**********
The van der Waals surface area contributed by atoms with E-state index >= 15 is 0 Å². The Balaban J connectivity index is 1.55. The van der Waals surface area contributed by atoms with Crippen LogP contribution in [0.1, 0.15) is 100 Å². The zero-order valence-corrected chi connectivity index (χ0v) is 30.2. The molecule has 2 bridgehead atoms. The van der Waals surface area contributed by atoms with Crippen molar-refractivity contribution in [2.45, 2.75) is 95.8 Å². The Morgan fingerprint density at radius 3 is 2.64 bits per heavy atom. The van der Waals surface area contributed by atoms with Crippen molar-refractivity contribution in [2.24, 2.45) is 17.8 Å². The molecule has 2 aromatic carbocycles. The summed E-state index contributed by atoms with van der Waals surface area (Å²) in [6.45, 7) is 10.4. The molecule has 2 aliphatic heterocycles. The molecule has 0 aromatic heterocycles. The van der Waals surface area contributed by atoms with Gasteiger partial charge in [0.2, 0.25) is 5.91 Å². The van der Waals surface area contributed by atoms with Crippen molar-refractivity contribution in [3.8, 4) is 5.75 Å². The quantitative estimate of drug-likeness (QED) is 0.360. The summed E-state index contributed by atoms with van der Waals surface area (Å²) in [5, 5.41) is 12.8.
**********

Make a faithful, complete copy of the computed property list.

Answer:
The van der Waals surface area contributed by atoms with E-state index >= 15 is 0 Å². The Balaban J connectivity index is 1.55. The van der Waals surface area contributed by atoms with Crippen LogP contribution in [0.1, 0.15) is 100 Å². The zero-order valence-corrected chi connectivity index (χ0v) is 30.2. The molecule has 2 bridgehead atoms. The van der Waals surface area contributed by atoms with Crippen molar-refractivity contribution in [2.45, 2.75) is 95.8 Å². The Morgan fingerprint density at radius 3 is 2.64 bits per heavy atom. The van der Waals surface area contributed by atoms with Crippen molar-refractivity contribution in [2.24, 2.45) is 17.8 Å². The molecule has 2 aromatic carbocycles. The summed E-state index contributed by atoms with van der Waals surface area (Å²) in [6.45, 7) is 10.4. The molecule has 2 aliphatic heterocycles. The molecule has 0 aromatic heterocycles. The van der Waals surface area contributed by atoms with Gasteiger partial charge in [0.2, 0.25) is 5.91 Å². The van der Waals surface area contributed by atoms with Crippen molar-refractivity contribution in [3.8, 4) is 5.75 Å². The quantitative estimate of drug-likeness (QED) is 0.360. The summed E-state index contributed by atoms with van der Waals surface area (Å²) in [5, 5.41) is 12.8.